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Adulting 101: A Review of the 2021 Life Skills Seminars

Previously published Jun 2. 2021

Previously published Jun 2. 2021

It’s the classic complaint of every student: how does school prepare us for the real world? Starting with the Class of 2020, BISV has done its best to prevent this grumble with its Life Skills seminars: four weeks of “real-world” education for its seniors.


This year, the first two weeks of Life Skills consisted exclusively of sex ed. Topics included anatomical and biological components, consent, healthy relationships, recognizing and reporting problems and abuse in relationships, gender identities, and places to get medical or behavioral help. In addition to lectures by Ms. Angkham and take-home worksheets, students had discussions surrounding best practices in relationships and dealing with and being an ally with victims of sexual abuse and trauma.


The third week of life skills started with a two-day crash course in Personal Finance by Mr. McCorkle; in the course, students learned all about career income levels, tax basics, the expenses associated with necessities such as electricity, internet, rent/mortgage, and food, and successful budgeting practices. The main takeaway was the tried-and-true maxim: “Save more than you spend.”


Following this came a quick one-day session on caring for one’s car by Mr. Wood – performing a basic oil change, fluid check, and tire check. Since many BISV seniors are already driving, this lesson was precious in its practicality.


Another one-day lesson in Friendship taught by Dean Brady and Dean Kaminski followed, advising students about making new friends and identifying and leaving toxic friendships.


Two days of Cooking Classes taught by Mr. Wolf followed. Students went away from their desks, ready to take over the kitchen (to the joy and horror of parents). Students learned to chop veggies safely and precisely, caramelize onions, cook pasta, and all together create four dishes: Sauteed Carrots in Garlic Butter, Cacio E Pepe, Steamed Broccoli with Aioli, and Spaghetti Aglio Olio.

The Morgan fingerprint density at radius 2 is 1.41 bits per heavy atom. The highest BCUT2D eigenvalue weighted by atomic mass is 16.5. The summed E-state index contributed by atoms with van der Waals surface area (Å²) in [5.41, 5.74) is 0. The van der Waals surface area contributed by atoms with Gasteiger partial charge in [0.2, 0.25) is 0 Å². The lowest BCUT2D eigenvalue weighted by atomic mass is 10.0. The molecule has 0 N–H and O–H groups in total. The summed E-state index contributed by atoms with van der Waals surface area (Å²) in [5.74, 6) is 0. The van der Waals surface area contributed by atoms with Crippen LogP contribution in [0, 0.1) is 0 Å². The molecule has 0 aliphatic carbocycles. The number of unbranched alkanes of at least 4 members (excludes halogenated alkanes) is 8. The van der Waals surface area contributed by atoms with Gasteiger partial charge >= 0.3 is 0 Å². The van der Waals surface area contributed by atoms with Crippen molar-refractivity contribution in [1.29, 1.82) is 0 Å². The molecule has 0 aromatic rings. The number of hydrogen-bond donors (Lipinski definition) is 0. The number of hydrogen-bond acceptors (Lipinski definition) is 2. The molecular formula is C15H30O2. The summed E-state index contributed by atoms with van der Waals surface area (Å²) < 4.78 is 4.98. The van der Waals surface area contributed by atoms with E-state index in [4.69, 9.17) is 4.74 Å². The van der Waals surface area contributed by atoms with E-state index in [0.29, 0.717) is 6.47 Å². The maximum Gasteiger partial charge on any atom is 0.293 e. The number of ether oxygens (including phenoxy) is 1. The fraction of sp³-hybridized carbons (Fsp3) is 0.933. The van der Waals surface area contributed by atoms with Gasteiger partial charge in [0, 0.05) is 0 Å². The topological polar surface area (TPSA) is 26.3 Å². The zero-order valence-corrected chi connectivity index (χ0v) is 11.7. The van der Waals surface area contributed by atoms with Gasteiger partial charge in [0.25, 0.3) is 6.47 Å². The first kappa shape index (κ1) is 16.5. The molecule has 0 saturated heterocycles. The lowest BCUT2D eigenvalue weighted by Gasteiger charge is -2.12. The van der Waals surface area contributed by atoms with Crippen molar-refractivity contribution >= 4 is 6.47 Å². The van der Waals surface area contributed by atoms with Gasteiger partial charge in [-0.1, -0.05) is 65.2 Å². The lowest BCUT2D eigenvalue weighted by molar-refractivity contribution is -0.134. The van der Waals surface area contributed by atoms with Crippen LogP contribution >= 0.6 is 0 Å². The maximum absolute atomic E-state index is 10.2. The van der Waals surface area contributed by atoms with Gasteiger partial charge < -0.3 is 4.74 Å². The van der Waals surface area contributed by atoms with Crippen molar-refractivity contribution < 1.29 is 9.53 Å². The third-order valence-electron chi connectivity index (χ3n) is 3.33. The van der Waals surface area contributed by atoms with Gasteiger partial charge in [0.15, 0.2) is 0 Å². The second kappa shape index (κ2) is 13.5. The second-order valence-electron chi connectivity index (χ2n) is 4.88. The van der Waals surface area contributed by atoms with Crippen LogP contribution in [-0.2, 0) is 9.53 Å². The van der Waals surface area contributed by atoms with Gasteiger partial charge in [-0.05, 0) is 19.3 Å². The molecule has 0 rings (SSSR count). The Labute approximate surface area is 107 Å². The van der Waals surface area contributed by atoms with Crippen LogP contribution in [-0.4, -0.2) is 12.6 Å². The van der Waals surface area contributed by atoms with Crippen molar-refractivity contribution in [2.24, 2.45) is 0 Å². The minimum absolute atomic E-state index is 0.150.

The penultimate lesson of this year’s Life Skills Series was Psychological Self Care, taught by Mr. Vermouth. Especially at the time of a global pandemic, this lesson was much needed and appreciated. Given that all the seniors will leave for university in the fall, with new academic paces and more challenging classes, these tips for putting oneself and one’s mental health first were constructive.


Last but not least was the Socializing and the College Experience lesson taught by Ms. Srivastava. This lesson guided students on putting themselves out there in college and making friends, and finding organizations and groups that one can be a part of both in college and for the rest of their lives. A fitting end to the Life Skills series and College Counselling in general, this lesson truly marked the transition from school to the real world, in which one cannot expect to be found but rather must put oneself out there.


We appreciate the efforts of all the teachers and administrators that participated in these sessions; nevertheless, we would like to offer some objective critique to make future Life Skills seminars more informative and enjoyable. For the cooking class, we suggest a greater variety in dishes (two similar pasta dishes is unnecessary) and more consideration for food restrictions (vegan, gluten- and nut-free dietary recipes should cover most dietary restrictions). The Finances course could have elaborated on crucial topics such as mortgages, taxes, and understanding financial documents. The general student sentiment regarding the Friendship course was that it was unnecessary. So we would suggest incorporating only the most essential lessons (such as the lesson identifying toxic friendships) into a general Socializing talk, ultimately combining the College Experience and Friendship classes.


For future courses, we suggest sewing (mending, altering), career development (internships, résumés, networking), sanitation and physical health, and public speaking (imperative for the many presentations awaiting us in our careers).


Once again, the seniors on the Quill staff would like to extend a heart-warming thank you to our teachers and administrators for their efforts.


Here’s to hoping we are prepared to adult!

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